The key to making a proper hollandaise is slightly warm egg yolks, room temperature butter, and steady, constant whisking. It’s essential to add the butter to the yolks slowly and incrementally so that the ingredients remain stable and don’t separate.

Hollandaise and its derivative sauces are often served over eggs, vegetables, or lighter meats like poultry and fish. Speaking of derivatives, even though hollandaise is delicious on its own:

  • Béarnaise (beef’s perfect match): hollandaise with white wine, tarragon, and peppercorn
  • Choron: hollandaise with tarragon and tomato
  • Sauce Maltaise: hollandaise with blood orange juice
  • Sauce Mousseline: hollandaise with whipped heavy cream

There you have it—the five mother sauces. Master these and an entire world of sauce and dip creation opens up to you.

Image: Vitor Monthay on Unsplash

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KRG Makes First Addition to Team for 2023

KRG Hospitality Makes First Addition to Team for 2023

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Jared Boller joins the KRG Hospitality team, serving as the agency’s in-house beverage educator, trainer, and menu developer.

TORONTO, ONTARIO—Today, KRG Hospitality is delighted to announce a new addition to their team. Jared Boller, a professional mixologist with two decades of experience, will be available to the agency’s clients for beverage menu development and training. He’ll serve as KRG’s master mixologist for North America.

Boller’s creativity, passion, and humility as a professional mixologist have led him on a journey around the globe. He has established himself as an industry leader, developing award-winning beverage programs in restaurants, bars, hotels, and casinos in several markets, including Denver, New York, Florida, Toronto. Throughout his career, Boller has won several cocktail competitions, educated teams for brands and industry organizations, and appeared in numerous publications.

“Restaurants, bars, hotels, and hospitality are in dire need of not only great employees but educated employees who can execute an owner’s vision,” says Boller. “I look forward to the next stage of my hospitality career with KRG, helping to inspire the future generations in everything related to beverage. My life’s journey has led me to the perfect opportunity with the team at KRG to collectively build future and existing brands.”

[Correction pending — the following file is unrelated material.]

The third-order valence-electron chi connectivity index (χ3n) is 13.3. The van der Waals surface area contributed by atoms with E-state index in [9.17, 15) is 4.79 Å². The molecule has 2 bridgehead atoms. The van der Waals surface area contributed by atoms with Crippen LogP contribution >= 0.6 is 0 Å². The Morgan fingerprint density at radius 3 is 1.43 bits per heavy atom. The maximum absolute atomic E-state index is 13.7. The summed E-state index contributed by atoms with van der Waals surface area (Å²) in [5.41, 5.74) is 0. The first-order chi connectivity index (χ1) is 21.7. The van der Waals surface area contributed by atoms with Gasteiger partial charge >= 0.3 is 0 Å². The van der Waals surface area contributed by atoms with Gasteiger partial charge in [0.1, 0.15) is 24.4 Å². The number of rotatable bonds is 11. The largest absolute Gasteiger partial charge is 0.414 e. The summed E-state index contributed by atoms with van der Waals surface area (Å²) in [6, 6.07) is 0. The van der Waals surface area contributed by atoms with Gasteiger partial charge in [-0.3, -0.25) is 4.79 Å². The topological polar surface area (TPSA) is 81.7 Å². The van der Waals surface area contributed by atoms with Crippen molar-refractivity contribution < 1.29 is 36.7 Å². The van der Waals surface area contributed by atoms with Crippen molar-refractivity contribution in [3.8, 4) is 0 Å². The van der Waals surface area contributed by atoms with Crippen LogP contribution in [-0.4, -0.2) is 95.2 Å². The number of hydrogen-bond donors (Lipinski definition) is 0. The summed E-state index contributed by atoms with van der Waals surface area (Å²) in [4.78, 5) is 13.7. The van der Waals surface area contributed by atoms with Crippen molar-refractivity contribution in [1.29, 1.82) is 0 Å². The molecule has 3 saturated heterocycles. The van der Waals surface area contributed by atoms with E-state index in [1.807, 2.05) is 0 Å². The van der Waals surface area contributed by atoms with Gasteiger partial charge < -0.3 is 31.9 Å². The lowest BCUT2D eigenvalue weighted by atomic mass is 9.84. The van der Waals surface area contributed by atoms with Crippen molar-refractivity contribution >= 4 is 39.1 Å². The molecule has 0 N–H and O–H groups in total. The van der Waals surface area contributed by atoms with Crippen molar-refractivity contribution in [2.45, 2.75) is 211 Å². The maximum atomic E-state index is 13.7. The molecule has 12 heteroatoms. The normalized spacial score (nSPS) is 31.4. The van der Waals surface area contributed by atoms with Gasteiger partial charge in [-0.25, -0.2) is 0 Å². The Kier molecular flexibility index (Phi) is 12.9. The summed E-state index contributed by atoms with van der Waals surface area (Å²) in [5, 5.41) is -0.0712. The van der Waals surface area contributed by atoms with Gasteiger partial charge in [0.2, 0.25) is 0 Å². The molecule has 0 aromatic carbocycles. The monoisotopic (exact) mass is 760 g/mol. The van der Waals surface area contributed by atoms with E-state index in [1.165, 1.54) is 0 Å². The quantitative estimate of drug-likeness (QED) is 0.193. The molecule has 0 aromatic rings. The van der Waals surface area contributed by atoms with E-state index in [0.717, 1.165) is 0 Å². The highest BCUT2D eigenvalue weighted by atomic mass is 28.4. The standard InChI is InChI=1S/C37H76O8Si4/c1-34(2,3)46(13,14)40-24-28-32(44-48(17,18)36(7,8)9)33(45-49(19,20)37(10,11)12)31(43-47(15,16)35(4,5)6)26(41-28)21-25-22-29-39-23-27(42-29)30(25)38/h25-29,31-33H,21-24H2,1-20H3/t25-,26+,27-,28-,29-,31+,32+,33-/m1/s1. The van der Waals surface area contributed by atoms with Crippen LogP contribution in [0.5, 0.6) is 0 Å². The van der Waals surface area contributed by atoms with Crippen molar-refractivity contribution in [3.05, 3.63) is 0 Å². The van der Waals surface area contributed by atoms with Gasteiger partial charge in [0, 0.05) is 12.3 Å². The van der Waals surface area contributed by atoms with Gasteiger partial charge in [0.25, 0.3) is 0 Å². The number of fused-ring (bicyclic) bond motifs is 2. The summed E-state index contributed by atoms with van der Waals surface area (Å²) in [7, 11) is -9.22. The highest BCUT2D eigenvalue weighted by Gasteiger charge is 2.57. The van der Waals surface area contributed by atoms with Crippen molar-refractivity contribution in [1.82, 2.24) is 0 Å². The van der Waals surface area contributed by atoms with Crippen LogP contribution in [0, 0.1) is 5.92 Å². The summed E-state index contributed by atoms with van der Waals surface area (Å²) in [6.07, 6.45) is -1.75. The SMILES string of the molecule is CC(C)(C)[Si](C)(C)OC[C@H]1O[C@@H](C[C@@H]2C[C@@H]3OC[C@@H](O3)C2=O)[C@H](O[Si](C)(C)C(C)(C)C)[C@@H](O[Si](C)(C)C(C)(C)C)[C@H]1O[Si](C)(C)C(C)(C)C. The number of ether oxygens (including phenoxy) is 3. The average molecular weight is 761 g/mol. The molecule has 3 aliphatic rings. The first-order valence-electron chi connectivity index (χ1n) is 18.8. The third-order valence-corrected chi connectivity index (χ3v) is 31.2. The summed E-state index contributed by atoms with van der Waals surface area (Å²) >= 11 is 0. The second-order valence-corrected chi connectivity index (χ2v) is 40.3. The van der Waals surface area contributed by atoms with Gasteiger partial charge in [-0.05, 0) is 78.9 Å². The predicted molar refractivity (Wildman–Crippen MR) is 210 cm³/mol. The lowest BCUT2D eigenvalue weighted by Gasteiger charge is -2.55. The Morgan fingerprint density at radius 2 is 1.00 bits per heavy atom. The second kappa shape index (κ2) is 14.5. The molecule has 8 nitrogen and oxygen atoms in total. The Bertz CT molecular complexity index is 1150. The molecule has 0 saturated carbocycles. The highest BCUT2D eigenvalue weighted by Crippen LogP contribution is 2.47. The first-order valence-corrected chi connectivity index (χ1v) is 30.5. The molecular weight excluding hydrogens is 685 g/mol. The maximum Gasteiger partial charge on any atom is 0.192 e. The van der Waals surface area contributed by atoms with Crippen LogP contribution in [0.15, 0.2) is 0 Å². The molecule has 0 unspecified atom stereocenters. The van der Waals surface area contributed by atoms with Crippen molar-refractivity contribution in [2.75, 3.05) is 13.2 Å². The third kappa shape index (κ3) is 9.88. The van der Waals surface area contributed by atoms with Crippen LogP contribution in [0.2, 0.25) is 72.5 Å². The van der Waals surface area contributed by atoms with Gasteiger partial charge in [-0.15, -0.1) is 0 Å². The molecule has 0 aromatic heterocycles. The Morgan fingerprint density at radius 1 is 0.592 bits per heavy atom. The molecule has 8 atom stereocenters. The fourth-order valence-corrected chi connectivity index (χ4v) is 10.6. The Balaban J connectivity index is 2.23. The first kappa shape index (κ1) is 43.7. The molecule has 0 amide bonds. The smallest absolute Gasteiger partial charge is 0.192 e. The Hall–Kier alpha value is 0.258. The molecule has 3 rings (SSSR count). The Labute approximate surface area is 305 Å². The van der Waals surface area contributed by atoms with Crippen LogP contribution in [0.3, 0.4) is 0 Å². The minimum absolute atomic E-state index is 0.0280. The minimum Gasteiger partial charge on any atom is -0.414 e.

Additionally, he was the featured guest on episode 12 of the Bar Hacks podcast. People curious to learn more about Boller can listen to his Bar Hacks episode on Spotify, Apple Podcasts, and Google Podcasts.

With a growing list of accolades and numerous publications to his name, Boller most recently spent three years as the national whiskey ambassador for Proximo spirits. He prides himself on educating consumers and future bartenders on artistry behind the bar and providing history lessons to everyone that will listen. Boller is eager to share his extensive knowledge of spirits, cocktails, menu development, beverage innovation, and service.

“It’s an exciting time for KRG Hospitality, adding to the team just days into 2023,” says David Klemt, director of business development at KRG. “With Jared on the team our beverage programming, menu development and curation, training, and consulting will be even stronger. I know we’re all looking forward to our clients having the opportunity to work with Jared.”

About KRG Hospitality

KRG Hospitality is a storied and respected agency with proven success over the past decade, delivering exceptional and award-winning concepts throughout a variety of markets found within Canada, the United States, and abroad since 2009. Specializing in startups, KRG is known for originality and innovation, rejecting cookie-cutter approaches to client projects. The agency provides clients with a clear framework tailored to their specific projects, helping to realize their vision for a scalable, sustainable, profitable, memorable, and consistent business. Learn more at KRGHospitality.com. Connect with KRG Hospitality and the Bar Hacks podcast on social: KRG Twitter, Bar Hacks Twitter, KRG Media Twitter, KRG LinkedIn.

Image: KRG Hospitality

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Dynamic Pricing or Dynamic Menus?

Dynamic Pricing or Dynamic Menus?

by Doug Radkey

Two sportbikes racing

A key phrase used throughout 2022 was “the new normal.” In 2023, a key term you will likely hear a lot is “dynamic pricing.”

What is dynamic pricing? It can get quite complex, but the global consulting company, McKinsey, defines dynamic pricing as “the (fully or partially) automated adjustment of prices.”